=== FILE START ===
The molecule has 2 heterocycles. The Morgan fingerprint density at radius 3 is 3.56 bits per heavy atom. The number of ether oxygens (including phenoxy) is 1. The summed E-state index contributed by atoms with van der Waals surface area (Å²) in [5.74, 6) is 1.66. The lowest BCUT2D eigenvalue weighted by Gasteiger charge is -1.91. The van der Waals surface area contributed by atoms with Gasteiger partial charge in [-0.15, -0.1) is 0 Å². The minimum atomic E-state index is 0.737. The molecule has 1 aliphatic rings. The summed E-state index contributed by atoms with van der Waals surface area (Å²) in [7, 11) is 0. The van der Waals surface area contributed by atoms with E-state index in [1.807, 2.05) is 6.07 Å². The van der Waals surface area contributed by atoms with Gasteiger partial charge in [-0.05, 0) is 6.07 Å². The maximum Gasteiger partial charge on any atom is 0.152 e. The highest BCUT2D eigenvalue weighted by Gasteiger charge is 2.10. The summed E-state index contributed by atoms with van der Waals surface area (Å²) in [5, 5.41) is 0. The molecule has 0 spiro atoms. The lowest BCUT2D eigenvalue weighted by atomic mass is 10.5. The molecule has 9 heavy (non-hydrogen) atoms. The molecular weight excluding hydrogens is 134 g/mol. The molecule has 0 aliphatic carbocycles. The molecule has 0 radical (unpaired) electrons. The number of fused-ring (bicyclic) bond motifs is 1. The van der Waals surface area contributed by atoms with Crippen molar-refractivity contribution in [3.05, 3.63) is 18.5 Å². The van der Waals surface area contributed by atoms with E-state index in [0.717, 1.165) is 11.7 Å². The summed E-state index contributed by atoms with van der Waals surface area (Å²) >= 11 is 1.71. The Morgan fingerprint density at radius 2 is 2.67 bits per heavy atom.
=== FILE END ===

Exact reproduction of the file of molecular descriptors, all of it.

The molecule has 2 heterocycles. The Morgan fingerprint density at radius 3 is 3.56 bits per heavy atom. The number of ether oxygens (including phenoxy) is 1. The summed E-state index contributed by atoms with van der Waals surface area (Å²) in [5.74, 6) is 1.66. The lowest BCUT2D eigenvalue weighted by Gasteiger charge is -1.91. The van der Waals surface area contributed by atoms with Gasteiger partial charge in [-0.15, -0.1) is 0 Å². The minimum atomic E-state index is 0.737. The molecule has 1 aliphatic rings. The summed E-state index contributed by atoms with van der Waals surface area (Å²) in [7, 11) is 0. The van der Waals surface area contributed by atoms with E-state index in [1.807, 2.05) is 6.07 Å². The van der Waals surface area contributed by atoms with Gasteiger partial charge in [-0.05, 0) is 6.07 Å². The maximum Gasteiger partial charge on any atom is 0.152 e. The highest BCUT2D eigenvalue weighted by Gasteiger charge is 2.10. The summed E-state index contributed by atoms with van der Waals surface area (Å²) in [5, 5.41) is 0. The molecule has 0 spiro atoms. The lowest BCUT2D eigenvalue weighted by atomic mass is 10.5. The molecule has 9 heavy (non-hydrogen) atoms. The molecular weight excluding hydrogens is 134 g/mol. The molecule has 0 aliphatic carbocycles. The molecule has 0 radical (unpaired) electrons. The number of fused-ring (bicyclic) bond motifs is 1. The van der Waals surface area contributed by atoms with Crippen molar-refractivity contribution in [3.05, 3.63) is 18.5 Å². The van der Waals surface area contributed by atoms with E-state index in [0.717, 1.165) is 11.7 Å². The summed E-state index contributed by atoms with van der Waals surface area (Å²) >= 11 is 1.71. The Morgan fingerprint density at radius 2 is 2.67 bits per heavy atom.